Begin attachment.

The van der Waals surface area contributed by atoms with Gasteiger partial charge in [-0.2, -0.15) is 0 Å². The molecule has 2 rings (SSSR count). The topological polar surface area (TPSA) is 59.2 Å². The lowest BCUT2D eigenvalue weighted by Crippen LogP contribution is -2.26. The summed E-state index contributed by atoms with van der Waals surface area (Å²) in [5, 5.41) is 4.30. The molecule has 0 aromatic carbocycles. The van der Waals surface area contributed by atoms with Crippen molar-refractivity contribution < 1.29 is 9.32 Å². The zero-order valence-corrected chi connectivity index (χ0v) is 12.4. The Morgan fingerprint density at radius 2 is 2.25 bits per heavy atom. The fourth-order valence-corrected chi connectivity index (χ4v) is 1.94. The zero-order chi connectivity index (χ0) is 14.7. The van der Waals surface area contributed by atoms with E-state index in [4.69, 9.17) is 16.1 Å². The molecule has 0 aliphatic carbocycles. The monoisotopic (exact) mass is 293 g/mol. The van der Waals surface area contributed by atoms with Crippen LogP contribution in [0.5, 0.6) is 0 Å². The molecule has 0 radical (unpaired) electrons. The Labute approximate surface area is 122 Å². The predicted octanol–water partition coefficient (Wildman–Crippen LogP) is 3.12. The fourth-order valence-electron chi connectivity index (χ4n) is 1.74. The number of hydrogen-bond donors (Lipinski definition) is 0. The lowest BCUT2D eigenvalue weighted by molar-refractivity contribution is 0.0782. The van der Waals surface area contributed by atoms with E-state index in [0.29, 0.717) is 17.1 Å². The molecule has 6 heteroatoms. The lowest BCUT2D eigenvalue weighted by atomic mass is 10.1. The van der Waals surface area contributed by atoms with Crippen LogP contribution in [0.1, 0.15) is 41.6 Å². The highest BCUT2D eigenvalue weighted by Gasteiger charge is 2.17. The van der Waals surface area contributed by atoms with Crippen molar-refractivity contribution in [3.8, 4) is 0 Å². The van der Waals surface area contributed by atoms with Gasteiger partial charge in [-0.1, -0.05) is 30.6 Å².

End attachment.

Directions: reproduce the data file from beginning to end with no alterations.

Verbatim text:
The van der Waals surface area contributed by atoms with Gasteiger partial charge in [-0.2, -0.15) is 0 Å². The molecule has 2 rings (SSSR count). The topological polar surface area (TPSA) is 59.2 Å². The lowest BCUT2D eigenvalue weighted by Crippen LogP contribution is -2.26. The summed E-state index contributed by atoms with van der Waals surface area (Å²) in [5, 5.41) is 4.30. The molecule has 0 aromatic carbocycles. The van der Waals surface area contributed by atoms with Crippen molar-refractivity contribution < 1.29 is 9.32 Å². The zero-order valence-corrected chi connectivity index (χ0v) is 12.4. The Morgan fingerprint density at radius 2 is 2.25 bits per heavy atom. The fourth-order valence-corrected chi connectivity index (χ4v) is 1.94. The zero-order chi connectivity index (χ0) is 14.7. The van der Waals surface area contributed by atoms with E-state index in [4.69, 9.17) is 16.1 Å². The molecule has 0 aliphatic carbocycles. The monoisotopic (exact) mass is 293 g/mol. The van der Waals surface area contributed by atoms with Crippen LogP contribution in [0.5, 0.6) is 0 Å². The molecule has 0 radical (unpaired) electrons. The Labute approximate surface area is 122 Å². The predicted octanol–water partition coefficient (Wildman–Crippen LogP) is 3.12. The fourth-order valence-electron chi connectivity index (χ4n) is 1.74. The number of hydrogen-bond donors (Lipinski definition) is 0. The lowest BCUT2D eigenvalue weighted by molar-refractivity contribution is 0.0782. The van der Waals surface area contributed by atoms with E-state index in [0.29, 0.717) is 17.1 Å². The molecule has 6 heteroatoms. The lowest BCUT2D eigenvalue weighted by atomic mass is 10.1. The van der Waals surface area contributed by atoms with Crippen LogP contribution in [0.1, 0.15) is 41.6 Å². The highest BCUT2D eigenvalue weighted by Gasteiger charge is 2.17. The van der Waals surface area contributed by atoms with Crippen molar-refractivity contribution in [3.8, 4) is 0 Å². The van der Waals surface area contributed by atoms with Gasteiger partial charge in [-0.1, -0.05) is 30.6 Å².